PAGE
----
Fireworks flashed in the distance last night as the Bainbridge Island ferry pushed through Puget Sound’s dark water. This was supposed to be our last leg for summer travel back to the Seattle area, the culmination of a plan crafted in minutes while in Grenada last fall after learning Totemâs hull needed drying out. Instead, weâre headed to New York soon to tape an appearance on NBC’s Megyn Kelly TODAY. Holy exciting plan shakeups, batman!Â Our interview is due to air next Monday, July 9, and we hope youâll tune in.
How did this come together? Kicked off by a contact through this blog, followed by a broken phone call with a producer in NY as the Baja’s Sierra Gigante mountains interfered with the cell phone signal in our anchorage. Details finally worked out, plans shifted, and a couple of days ago an initial interview was recorded on a California beach with the gentle warmth of Lauren Ina and a great supporting crew.
It’s a little intimidating to think of the scrutiny this will bring. It’s been six years since our first taste of the mixed response from broad exposure after NY Times columnist Nicholas Kristof tweeted/Facebooked about our family. His post was entirely positive, as were many comments in response, but it’s remarkable what ugliness the anonymous uninformed are ready to throw at you! You know what? We can deal with it. The opportunity to inspire others to live more adventurously, and show just how accessible it is for people who feel stuck in their lives to make a change, is too good to pass up. Maybe we’ll even be able to help a few of them!
For now weâre in a vortex of busy travel. After tens of thousands of miles at the moseying pace of a sailboat, we hit hyper speed this week with a whirlwind of busses, planes, and automobilesâ¦ the final ferry transit adding a dose of familiarity on the water… the cross-country trip still ahead.
As much as I miss rocking in our floating cradle at night, weâre overdue for time at home. At least we can rest easy with Totem’s location in the very far north of the Sea of Cortez. Hurricanes are the northern hemisphere sailorâs worry this time of year. But Totem is hauled at Rocky Point Boat Yard, aka Cabrales yard, safely north of named storm risk in the shrimping port of Puerto PeÃ±asco.
It was an intense week of work preparing to go. The boatâs bottom was stripped down to bare fiberglass. We werenât just packing ourselves up for months away, we were packing anything Niall wanted to bring with him as he moves off Totem to start college. Boatyard owner/manager Salvador Cabralesâ guidance and crew made it possible to get everything done quickly.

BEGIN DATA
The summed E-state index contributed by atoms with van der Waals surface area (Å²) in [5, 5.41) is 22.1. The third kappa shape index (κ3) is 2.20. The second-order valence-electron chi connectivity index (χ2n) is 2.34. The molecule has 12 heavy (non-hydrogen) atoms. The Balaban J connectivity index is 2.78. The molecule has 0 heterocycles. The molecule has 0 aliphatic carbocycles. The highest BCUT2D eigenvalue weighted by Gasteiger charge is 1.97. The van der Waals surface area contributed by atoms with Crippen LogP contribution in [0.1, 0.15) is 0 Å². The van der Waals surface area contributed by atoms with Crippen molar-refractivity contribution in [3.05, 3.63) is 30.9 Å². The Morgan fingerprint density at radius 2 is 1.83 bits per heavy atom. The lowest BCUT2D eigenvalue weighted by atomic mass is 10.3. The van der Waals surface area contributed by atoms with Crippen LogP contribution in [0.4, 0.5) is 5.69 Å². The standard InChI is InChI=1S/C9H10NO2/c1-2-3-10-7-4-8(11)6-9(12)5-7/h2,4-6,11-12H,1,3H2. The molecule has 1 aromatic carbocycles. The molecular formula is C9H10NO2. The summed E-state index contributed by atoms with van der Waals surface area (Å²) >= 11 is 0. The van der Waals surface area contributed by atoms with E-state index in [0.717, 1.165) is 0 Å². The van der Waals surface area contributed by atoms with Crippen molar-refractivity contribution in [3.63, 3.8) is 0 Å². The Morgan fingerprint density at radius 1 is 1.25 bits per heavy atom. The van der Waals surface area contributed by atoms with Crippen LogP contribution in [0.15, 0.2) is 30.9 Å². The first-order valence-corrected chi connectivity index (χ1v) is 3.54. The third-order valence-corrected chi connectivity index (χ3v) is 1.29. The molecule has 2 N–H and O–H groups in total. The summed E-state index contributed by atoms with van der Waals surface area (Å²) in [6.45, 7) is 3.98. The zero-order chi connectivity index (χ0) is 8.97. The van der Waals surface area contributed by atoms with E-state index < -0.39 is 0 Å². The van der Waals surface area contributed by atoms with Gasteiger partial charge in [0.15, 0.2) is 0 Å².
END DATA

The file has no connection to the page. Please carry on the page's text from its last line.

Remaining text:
Packing up the boat for months unattended is a big job. One task is removing any food that could tempt pests. Even after significantly reducing our stores, a lot had to come off the boat. One of the security guards, Amador, provided a channel to limit food waste. After telling us about where he lives â âthe real Rocky Point,â an impoverished community near the garbage dump where some lives are eked out by picking trash and dogs are used for protection, a door opened. We passed him about 50 pounds of food and several bags of clothes to be re-homed, while relieving our excess.
Relatives near San Diego were the first stop on our way to Puget Sound with cheap seats on 4th of July flights. Getting to California from PeÃ±asco involved an overnight bus to Tijuana, a forgettable ride with uncomfortable seats and regular stops (including disembarkation of the vehicle at 4am for a military search) that made sleeping a struggle. Walking across the border was the easiest (if eeriest) part, through a cage-like tunnel to homeland security checkpoints. A few days under Dan & Hillary’s care provided the perfect gentle landing, softening re-entry into the bustle of the USA. We love our cousins and are so grateful for their support!
This summer in the Pacific Northwest is a gift, one we hadnât anticipated until Totemâs condition made it the obvious choice. I canât wait to reconnect with friends and family, most of whom we havenât seen in the decade since we left. A decade!?!? I only blinked, I swear! (And that, truly, is another reasonÂ not to wait with whatever it isÂ you’re planning/dreaming).
When we were in the planning/dreaming stages for our own cruising life, attending presentations and seminars from the people who made it, who got away and sailed for a blue horizon, were important to keeping the dream alive until it could be our turn.
Now, it’s our turn to give back. Jamie and I have a number of speaking engagements around the Pacific Northwest this summer. We canât wait to share our stories, to pass the spark and nuge those in our wake. Maybe youâd like to come to one?
- July 12: Seattle Yacht Club at 7pm. “10 years around the worldâ – all welcome, registration required. (206) 325-1000
- July 24: private talk in Ballard. Practical advice for cruisers turning left from the Strait: get in touch if youâre interested.
- September 7-9: Wooden Boat Festival. Presenting all three days; for details, see Festival website.
- Sept. 11: Bluewater Cruising Association â Vancouver, BC
- September 14: Seattleâs Corinthian Yacht Club
- September 18: Shilshole Bay Yacht Club
- September 21: Puget Sound Cruising Club â Destination focus: unexpected gems along our path around the world.
Meanwhile, returning to Puget Sound for the summer gives us even more reach to help gonna-go cruisers in person, a rewarding addition to our coaching service. Jamieâs expertise is available for on board forÂ sail handling or sail/rig inspection. We can do 1:1 guidance aboutÂ systems or gear choices/setup. My personal favorite: route planning!Â Affordable rates, plus travel costs âÂ get in touch, and weâll look forward to meeting you.